Big-screen CRT sets use rear-projection (RPTV)-- actually three separate CRT guns for red, green and blue that overlap on the screen and must be precisely "converged," or aligned, from time to time (otherwise you’ll get color fringes around objects and faces). However, many new RPTV sets have auto-convergence circuits that align the three color guns in seconds, so what used to be a chore is accomplished with a few button-pushes. Rear-projection CRT sets still look their best in dimly lit or darkened rooms, although new RPTVs are remarkably bright. Here again you have the choice between the "old-fashioned" 4:3 screen shape or the HDTV 16:9 widescreen standard. Screen size and HDTV compatibility are the biggest price determinants here, but smaller HDTV-ready widescreen sets between 42 and 47 inches are about $2,000 and up. All HDTV sets have "line-doubling" circuits that receive any conventional non-HDTV signal and convert it to an image free of scanning lines. If you’re hungering for high-def TV and you have a budget to consider, rear-projection CRT sets are the least expensive route to true HDTV.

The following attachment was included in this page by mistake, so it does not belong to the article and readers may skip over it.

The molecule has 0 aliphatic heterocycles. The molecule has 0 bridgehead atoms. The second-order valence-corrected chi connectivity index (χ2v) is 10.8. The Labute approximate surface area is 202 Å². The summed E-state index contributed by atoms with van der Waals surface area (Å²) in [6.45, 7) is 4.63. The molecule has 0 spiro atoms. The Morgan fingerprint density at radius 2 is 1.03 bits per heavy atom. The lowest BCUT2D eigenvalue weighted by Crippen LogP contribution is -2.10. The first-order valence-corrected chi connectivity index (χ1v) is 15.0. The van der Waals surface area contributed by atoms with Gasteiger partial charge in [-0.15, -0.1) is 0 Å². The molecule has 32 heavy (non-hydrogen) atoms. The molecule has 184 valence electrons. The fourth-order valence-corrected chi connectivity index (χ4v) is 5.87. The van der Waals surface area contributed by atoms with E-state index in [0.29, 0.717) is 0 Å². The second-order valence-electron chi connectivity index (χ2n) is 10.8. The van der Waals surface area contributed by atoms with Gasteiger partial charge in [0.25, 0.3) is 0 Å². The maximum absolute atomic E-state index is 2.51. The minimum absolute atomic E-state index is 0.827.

Talked about for decades as the Next Big Thing, the proverbial flat-panel wall-mountable television display only a few inches thick has officially arrived, and now there is a group of new TV display technologies to choose from, all with improvements and some disadvantages. Herewith, a condensed guide to the new displays.

Plasma flat-panel display

Unquestionably the coolest TV around--it’s 3 to 5 inches thick and from 32 inches to 60 inches in diagonal screen size--the flat plasma panel uses a transparent electrode behind a glass sandwich that encases gas-filled cells coated with red, green and blue phosphors (a second electrode is behind the phosphors). The electrodes excite the gas, which then stimulates the red, green and blue phosphors to glow in the appropriate colors. Plasma panels are so bright you can view them in a well-lighted room, and they remain clear and bright over a wide viewing angle. (By the way, since "pixel" may arise in this discussion, a pixel is a "picture element" that comprises a three-phosphor group) .

Downsides? Plasma panels still don’t produce true blacks (they’re more gray than black), they’re subject to burn-in if you’re not careful (an image permanently imprinted on the screen), and they’re expensive -- from $3,000US for a 42-inch panel enhanced-definition (EDTV) unit to $7,000 for the same screen size in a high-definition-capable panel. If you want a bigger screen, look at your bank account--a high-definition (HDTV) plasma panel 50 inches or larger will be $10,000US and up. Prices are expected to fall by about 1/3 every two years.


LCD flat-panel display